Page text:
From July 22 to August 13, Chandrayaan-2 will be in the orbit, which, at its nearest, is 170 km from earth, and, at its furthest, 39,120 km. The lunarcraft will leave earth’s orbit on August 13 and enter moon’s orbit on August 20. Vikram and Pragyan will separate from the orbiter on September 2, lower themselves in an orbit closer to the moon and continue to go around it before the descent on the 48th day.

Chandrayaan-2 is to land on the south pole of the moon. The regions near the poles are full of craters whose diameter ranges between 2km and 15km. American space agency, NASA, says moon has around 600 million tones of water ice and most of it lies in the shadows of craters. Scientists have planned to land Vikram on a high plain between two craters, named Manzinus C and Simpelius N.

The search for water is one of the main objectives of Chandrayaan-2. Chandrayaan-1 detected signature of water when it landed an impact probe wrapped in Indian tricolor.

When Vikram will separate from the orbiter after the three have been in moon’s orbit for 13 days, it will take four days to land, and four hours after that, Pragyan, the rover, will crawl out of it. For next 14 days, which is one lunar day, it will move on the lunar surface at an extremely slow pace of 1 cm per second. In 14 days, Pragyan is likely to cover a maximum distance of 500 metres.

Vikram, scientists said, is like a research station. The mission is carrying 14 payloads, the jargon for instruments. Some of these will be in the orbiter, some in the lander and some in the rover. This, of course, is apart from the onboard computers.

The lunarcraft will do a detailed study of the topography, seismography, mineral identification and distribution, surface chemical composition, thermophysical characteristics of top soil and composition of the lunar atmosphere for the new understanding of origin and evolution of the moon. The south pole is supposed to have rocks and craters that will offer knowledge about fossil records of earlier solar system.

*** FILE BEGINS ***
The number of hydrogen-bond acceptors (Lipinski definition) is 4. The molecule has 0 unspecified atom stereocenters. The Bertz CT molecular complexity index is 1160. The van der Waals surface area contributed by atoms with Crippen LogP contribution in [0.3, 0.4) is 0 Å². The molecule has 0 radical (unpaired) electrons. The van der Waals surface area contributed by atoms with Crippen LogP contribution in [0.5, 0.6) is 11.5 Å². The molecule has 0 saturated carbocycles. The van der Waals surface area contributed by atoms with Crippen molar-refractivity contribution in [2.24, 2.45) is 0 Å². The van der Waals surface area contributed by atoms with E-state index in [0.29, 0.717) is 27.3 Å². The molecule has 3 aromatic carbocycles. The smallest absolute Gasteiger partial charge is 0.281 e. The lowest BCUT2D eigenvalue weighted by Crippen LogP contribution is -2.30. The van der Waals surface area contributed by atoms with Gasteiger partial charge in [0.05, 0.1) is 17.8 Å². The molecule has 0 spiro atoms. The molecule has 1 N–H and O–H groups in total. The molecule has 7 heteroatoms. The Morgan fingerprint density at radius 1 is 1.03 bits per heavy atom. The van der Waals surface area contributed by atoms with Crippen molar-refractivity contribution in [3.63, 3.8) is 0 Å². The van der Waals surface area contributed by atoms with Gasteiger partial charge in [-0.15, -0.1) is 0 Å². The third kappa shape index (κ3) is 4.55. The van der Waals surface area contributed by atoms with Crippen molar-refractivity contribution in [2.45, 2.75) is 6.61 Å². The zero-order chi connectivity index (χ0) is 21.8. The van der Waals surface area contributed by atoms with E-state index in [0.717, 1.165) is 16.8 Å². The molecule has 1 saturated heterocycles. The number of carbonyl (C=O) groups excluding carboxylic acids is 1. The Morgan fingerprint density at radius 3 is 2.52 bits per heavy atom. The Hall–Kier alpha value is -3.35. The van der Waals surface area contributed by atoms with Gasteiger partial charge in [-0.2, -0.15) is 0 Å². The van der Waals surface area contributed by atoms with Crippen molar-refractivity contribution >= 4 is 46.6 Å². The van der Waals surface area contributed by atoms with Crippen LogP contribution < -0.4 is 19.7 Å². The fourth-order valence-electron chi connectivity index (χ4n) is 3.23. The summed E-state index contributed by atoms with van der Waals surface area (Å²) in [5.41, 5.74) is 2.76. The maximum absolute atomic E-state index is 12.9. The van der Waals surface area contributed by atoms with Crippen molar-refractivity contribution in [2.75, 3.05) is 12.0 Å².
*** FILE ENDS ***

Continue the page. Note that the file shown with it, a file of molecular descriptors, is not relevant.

Chandrayaan 2 has been one of the most awaited missions of ISRO. After the success of Chandrayaan 1 in 2008, it was expected that the second mission would get moon-bound shortly. In fact, ISRO did plan the second mission for 2014. For this, Russia was to provide the lander and rover system, but they failed to do so owing to the crisis within their space programme. The delay caused India’s moon agenda to lag behind significantly – by this time, we should have progressed towards undertaking its third moon mission – but the delay has been a blessing in disguise. Russia’s non-participation made ISRO design and develop the entire lander-rover system indigenously. In the long run, this would make ISRO more self-sufficient.

According to Ajay Lele, a research fellow at Institute for Defence Studies and Analysis (IDSA), New Delhi, andauthor of ‘Mission Mars: India’s Quest for the Red Planet, during the last five decades, the world has witnessed an around 50 per cent success rate for missions to land on the moon. “Very recently, Israel’s attempt for soft landing on the moon had resulted in failure,” he wrote in The Indian Express.

“In the backdrop of all this, ISRO has planned its mission. It has taken on the challenge upfront. Let us all wish India’s lander (Vikram) and rover (Pragyan) happy-landings on September 6, and godspeed,” he wrote.